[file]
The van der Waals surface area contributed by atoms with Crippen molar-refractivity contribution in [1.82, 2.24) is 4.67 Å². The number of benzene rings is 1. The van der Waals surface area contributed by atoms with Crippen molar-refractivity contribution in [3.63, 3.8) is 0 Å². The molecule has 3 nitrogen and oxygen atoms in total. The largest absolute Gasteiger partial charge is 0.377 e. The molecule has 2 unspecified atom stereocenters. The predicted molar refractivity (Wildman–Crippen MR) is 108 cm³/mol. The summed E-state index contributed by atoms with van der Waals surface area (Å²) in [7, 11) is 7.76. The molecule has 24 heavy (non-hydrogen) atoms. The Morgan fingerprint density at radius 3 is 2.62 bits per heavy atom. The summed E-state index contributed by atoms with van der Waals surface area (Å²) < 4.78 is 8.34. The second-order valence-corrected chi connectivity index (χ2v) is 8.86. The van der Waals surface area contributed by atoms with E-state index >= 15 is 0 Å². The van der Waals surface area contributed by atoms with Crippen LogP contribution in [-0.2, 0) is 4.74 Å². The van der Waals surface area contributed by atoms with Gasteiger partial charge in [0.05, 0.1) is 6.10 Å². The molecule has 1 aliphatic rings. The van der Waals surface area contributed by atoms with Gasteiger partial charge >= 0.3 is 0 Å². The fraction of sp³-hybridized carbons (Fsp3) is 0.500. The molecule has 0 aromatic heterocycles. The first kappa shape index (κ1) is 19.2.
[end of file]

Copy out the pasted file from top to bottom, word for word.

The van der Waals surface area contributed by atoms with Crippen molar-refractivity contribution in [1.82, 2.24) is 4.67 Å². The number of benzene rings is 1. The van der Waals surface area contributed by atoms with Crippen molar-refractivity contribution in [3.63, 3.8) is 0 Å². The molecule has 3 nitrogen and oxygen atoms in total. The largest absolute Gasteiger partial charge is 0.377 e. The molecule has 2 unspecified atom stereocenters. The predicted molar refractivity (Wildman–Crippen MR) is 108 cm³/mol. The summed E-state index contributed by atoms with van der Waals surface area (Å²) in [7, 11) is 7.76. The molecule has 24 heavy (non-hydrogen) atoms. The Morgan fingerprint density at radius 3 is 2.62 bits per heavy atom. The summed E-state index contributed by atoms with van der Waals surface area (Å²) < 4.78 is 8.34. The second-order valence-corrected chi connectivity index (χ2v) is 8.86. The van der Waals surface area contributed by atoms with E-state index >= 15 is 0 Å². The van der Waals surface area contributed by atoms with Crippen LogP contribution in [-0.2, 0) is 4.74 Å². The van der Waals surface area contributed by atoms with Gasteiger partial charge in [0.05, 0.1) is 6.10 Å². The molecule has 1 aliphatic rings. The van der Waals surface area contributed by atoms with Gasteiger partial charge >= 0.3 is 0 Å². The fraction of sp³-hybridized carbons (Fsp3) is 0.500. The molecule has 0 aromatic heterocycles. The first kappa shape index (κ1) is 19.2.